The Russian attack has had a dramatic impact on Ukrainians' assessment of Russia and its people. Although attitudes towards their neighbour had gradually deteriorated in recent years, the resentment at that time was directed primarily towards the Russian government, while attitudes towards the Russian people mostly remained positive. Today, though, only 8% of Ukrainians declare sympathy for Russians, compared to 47% in 2018. Both the Russian government and Russians are blamed for the attack on Ukraine. The perception of history is also changing. The ideological turn to de-Russification and de-Sovietisation, initiated in 2014, is strengthening.  Ukrainians believe that after regaining full control over the territory, relations with Russia should be severed and Russians forbidden to enter Ukraine (a visa regime has been in force since 1 July this year). The public also backs changing street names associated with Russia or the Soviet regime, dismantling Soviet monuments, and banning Russian music in media. The role of the Russian language in everyday communication is also diminishing, with 78% of Ukrainians declaring that they speak Ukrainian more than before.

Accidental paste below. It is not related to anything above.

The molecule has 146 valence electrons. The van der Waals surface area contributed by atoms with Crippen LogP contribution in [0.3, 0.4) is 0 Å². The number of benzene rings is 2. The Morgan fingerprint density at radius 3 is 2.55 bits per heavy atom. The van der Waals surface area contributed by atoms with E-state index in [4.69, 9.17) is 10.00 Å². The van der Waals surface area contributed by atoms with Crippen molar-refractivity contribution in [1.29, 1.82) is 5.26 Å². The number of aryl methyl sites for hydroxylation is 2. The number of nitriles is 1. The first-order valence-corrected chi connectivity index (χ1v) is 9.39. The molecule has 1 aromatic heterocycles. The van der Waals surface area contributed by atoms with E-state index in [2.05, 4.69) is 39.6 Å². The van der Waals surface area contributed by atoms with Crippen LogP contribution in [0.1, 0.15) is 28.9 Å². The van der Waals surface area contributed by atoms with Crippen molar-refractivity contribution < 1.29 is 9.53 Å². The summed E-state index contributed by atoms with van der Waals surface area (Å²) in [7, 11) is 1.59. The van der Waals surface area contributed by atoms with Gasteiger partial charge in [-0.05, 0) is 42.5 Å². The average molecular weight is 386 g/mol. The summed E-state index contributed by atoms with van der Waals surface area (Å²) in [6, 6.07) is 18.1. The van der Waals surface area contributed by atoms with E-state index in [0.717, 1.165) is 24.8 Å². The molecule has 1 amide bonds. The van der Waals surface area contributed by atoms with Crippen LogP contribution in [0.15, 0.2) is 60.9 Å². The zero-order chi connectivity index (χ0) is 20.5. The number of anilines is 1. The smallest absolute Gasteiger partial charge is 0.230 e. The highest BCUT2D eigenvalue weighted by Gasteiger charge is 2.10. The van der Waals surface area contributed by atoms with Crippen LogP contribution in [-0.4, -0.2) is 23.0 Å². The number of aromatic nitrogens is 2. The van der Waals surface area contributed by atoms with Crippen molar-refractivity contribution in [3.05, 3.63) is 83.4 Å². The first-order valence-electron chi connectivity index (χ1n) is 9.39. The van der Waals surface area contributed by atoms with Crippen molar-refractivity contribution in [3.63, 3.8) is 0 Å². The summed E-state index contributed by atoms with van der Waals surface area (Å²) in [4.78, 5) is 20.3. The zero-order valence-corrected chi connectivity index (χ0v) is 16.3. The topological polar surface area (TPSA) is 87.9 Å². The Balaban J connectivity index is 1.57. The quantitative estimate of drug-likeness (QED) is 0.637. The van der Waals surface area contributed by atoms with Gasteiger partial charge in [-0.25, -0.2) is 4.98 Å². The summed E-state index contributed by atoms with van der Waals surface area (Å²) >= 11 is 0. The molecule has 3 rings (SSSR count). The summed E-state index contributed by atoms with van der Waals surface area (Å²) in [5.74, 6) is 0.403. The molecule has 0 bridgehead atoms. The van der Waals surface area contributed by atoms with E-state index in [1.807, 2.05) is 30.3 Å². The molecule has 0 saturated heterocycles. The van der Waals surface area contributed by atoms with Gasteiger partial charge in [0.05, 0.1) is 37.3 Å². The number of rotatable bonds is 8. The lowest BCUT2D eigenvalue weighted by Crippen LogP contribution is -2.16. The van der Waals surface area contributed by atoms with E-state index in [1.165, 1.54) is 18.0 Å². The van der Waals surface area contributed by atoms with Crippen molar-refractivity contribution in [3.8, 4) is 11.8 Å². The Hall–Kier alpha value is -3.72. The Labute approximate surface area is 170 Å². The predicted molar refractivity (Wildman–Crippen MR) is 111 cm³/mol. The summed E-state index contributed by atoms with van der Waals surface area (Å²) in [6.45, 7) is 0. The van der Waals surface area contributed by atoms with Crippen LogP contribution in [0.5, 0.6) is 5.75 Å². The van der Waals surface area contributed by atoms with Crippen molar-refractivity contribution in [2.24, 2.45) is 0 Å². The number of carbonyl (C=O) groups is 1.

The Russian aggression has also changed the attitude of Ukrainians towards the country’s western partners. Among the states most highly valued by the Ukrainian public and considered friendly are those that have taken in refugees and provide military and humanitarian aid, including Poland (first in the polls), followed by the U.S., the UK, and Lithuania. Poland is also indicated as the country that the public feels has helped Ukraine the most in the face of the attack. This has translated into the greatest change in sympathies. Even before the February aggression, around 60% of Ukrainians considered Poland to be a friendly country, and now it is 96%. Although countries such as France, Germany, and Hungary are seen as less favourable to Ukraine than the other states, they are still considered friendly (declared as such by more than or about half of Ukrainians, at 68%, 57%, and 46% respectively).